Besides the accessibility and usability of tools, the growing group of ‘co-creators’ within the open source community broadens the field of collaborators beyond the walls of corporate workspaces and innovation think tanks. This has—and will continue to—yield fertile ground for innovation. The organic nature of this “cloud-based laboratory” breeds an active, productive, and engaged community of developers and users producing tools that can be adapted to the needs of virtually any industry. By and of itself, the open source community is a catalyst for applied and cross-pollinated solutions industry to industry. And organizations that miss this opportunity for incremental innovation will be duly left behind. If there is any indication of the power of this boundless reciprocity, offer your boss a digital tour one day of the active message boards, blogs, and videos.
Case in point: Analyst Allison was at an impasse. She reached out to her trusted marketing sciences network for guidance on building a predictive model to ultimately impute a set of missing data. After input that not only felt stale but wouldn’t do the job, Ally put the question to her open source message board and connected with a biostatistician who had recently grappled with a conceptually different, but analytically similar problem. This biostatistician provided Ally with both the resources and code to create a solution, as well as a fresh take on her challenge.
Boxed software is unappetizing to new talent. True data scientists are among the most highly sought-after positions organizations are clamoring to fill. Not only do they have the rare combination of skills to make sense of messy, voluminous, unstructured data; they are equipped with the strong communication abilities and business-savvy techniques needed to draw out the most meaningful nuggets of information. Transcending this rare skill set, however, is a more important attribute—their passion. This often means spending their free time acquiring new skills, availing themselves to open courseware, and downloading publicly available data sets to put these skills to use. An organization that does not provide this same open and collaborative environment is anathema to the very individuals they are trying to recruit.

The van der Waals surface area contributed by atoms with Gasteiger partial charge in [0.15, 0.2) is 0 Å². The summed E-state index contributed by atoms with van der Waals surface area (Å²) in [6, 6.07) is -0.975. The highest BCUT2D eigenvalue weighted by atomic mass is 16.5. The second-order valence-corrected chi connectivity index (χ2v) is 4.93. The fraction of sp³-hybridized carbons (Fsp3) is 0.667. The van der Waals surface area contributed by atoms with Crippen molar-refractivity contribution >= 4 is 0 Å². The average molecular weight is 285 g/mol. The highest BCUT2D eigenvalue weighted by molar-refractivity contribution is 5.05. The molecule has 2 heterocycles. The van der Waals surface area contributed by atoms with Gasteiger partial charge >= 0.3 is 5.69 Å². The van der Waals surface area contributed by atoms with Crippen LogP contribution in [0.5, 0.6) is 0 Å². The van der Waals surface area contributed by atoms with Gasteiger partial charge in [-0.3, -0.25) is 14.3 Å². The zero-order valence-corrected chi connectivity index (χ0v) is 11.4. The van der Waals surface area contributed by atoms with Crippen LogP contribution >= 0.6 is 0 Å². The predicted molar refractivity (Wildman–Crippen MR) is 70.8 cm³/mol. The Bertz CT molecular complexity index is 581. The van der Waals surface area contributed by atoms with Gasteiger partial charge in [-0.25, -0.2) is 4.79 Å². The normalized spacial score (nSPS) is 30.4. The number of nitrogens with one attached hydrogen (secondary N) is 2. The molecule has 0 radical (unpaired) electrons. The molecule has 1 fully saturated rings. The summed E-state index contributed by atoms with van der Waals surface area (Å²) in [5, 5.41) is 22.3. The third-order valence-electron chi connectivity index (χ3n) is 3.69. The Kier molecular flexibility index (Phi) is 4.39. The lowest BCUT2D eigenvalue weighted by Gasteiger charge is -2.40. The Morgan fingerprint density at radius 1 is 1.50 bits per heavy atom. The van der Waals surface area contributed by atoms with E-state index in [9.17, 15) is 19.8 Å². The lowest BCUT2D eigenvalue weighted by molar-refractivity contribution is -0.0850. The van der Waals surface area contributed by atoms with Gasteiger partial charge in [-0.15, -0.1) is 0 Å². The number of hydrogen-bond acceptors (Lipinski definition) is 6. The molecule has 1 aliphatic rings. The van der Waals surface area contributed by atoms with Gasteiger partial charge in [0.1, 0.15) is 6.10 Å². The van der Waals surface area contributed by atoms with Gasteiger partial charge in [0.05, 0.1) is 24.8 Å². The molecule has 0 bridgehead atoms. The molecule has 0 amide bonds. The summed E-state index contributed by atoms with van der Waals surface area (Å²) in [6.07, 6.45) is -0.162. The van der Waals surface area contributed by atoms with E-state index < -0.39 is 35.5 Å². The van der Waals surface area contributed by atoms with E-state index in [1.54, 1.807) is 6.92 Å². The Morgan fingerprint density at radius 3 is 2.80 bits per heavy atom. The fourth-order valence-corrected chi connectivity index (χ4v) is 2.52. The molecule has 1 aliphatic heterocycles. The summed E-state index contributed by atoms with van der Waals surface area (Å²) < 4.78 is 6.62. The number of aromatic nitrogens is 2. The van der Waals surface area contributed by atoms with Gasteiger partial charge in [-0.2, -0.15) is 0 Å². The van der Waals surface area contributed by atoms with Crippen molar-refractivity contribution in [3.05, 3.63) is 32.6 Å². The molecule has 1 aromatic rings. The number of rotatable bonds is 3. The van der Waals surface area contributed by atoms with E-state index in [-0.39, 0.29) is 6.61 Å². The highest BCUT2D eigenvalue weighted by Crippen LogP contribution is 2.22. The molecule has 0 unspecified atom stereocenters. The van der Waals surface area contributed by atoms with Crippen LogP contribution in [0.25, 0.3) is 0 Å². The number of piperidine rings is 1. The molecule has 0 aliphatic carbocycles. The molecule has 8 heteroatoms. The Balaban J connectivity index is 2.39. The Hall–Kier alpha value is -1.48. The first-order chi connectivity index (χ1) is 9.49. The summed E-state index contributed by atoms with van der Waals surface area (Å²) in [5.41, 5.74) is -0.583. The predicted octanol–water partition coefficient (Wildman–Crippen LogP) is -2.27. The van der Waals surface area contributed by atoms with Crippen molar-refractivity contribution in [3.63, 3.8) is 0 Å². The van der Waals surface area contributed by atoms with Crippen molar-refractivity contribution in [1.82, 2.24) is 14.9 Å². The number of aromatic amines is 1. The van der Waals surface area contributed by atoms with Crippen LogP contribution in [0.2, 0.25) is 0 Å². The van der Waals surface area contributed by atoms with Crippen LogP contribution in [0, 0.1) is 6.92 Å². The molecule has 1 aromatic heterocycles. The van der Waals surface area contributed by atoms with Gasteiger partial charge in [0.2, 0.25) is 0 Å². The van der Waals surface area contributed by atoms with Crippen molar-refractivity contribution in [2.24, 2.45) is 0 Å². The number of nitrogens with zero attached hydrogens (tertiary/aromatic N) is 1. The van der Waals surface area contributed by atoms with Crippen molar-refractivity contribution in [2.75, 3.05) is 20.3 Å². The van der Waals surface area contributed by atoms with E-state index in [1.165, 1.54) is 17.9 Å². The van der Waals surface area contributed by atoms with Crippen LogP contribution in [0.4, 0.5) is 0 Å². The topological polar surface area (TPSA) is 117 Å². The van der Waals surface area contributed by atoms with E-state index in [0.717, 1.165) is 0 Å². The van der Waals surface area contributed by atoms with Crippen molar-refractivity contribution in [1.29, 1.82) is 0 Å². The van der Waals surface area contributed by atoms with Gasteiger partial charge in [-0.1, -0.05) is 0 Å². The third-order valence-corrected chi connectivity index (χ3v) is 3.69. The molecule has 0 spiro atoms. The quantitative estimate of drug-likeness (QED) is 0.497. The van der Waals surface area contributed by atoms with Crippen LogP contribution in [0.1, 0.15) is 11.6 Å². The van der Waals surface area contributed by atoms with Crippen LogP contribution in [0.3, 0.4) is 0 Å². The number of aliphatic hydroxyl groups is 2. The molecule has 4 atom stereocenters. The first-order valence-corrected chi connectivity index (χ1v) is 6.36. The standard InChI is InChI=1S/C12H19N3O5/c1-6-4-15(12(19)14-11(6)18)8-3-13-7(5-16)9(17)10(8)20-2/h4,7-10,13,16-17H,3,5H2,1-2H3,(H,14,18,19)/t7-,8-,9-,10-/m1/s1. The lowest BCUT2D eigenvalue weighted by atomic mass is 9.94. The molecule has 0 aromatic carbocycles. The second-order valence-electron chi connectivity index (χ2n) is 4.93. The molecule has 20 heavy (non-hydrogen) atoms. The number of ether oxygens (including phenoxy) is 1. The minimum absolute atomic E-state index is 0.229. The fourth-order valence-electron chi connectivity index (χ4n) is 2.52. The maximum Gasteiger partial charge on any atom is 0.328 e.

Case in point: Scientist Sally heads a data analytics team for a decision intelligence company. With roots in traditional quantitative research, this company’s analysts were heavily trained in SPSS and SAS. Sensing a substantive shift in the industry, Sally knew she needed to both grow existing—and attract new kinds of—talent to make better sense of the expansive and diverse types of data clients have in their grasp. Initially, she was able to tap into open source to train her tenured talent, which in turn fostered a learning environment that has become one of her biggest recruiting tools to draw in new talent.
One can argue that the value of the open source community conflicts with the worldview of corporate decision-makers: “if it’s going to provide value, of course we have to pay for it.” Even so, this movement is well aligned with the notion of the new “shared economy.”
As today’s data scientists continue their own personal training and advancement within the open source community, they will constantly be met with opportunities to drive big business forward. The collective learning environment perpetuated by the “generosity” of this community empowers data scientists—and decision makers—with new levels of confidence. This momentum will not only allow for the experimentation necessary for organizations to remain competitive but will continue to evolve business as we know it today.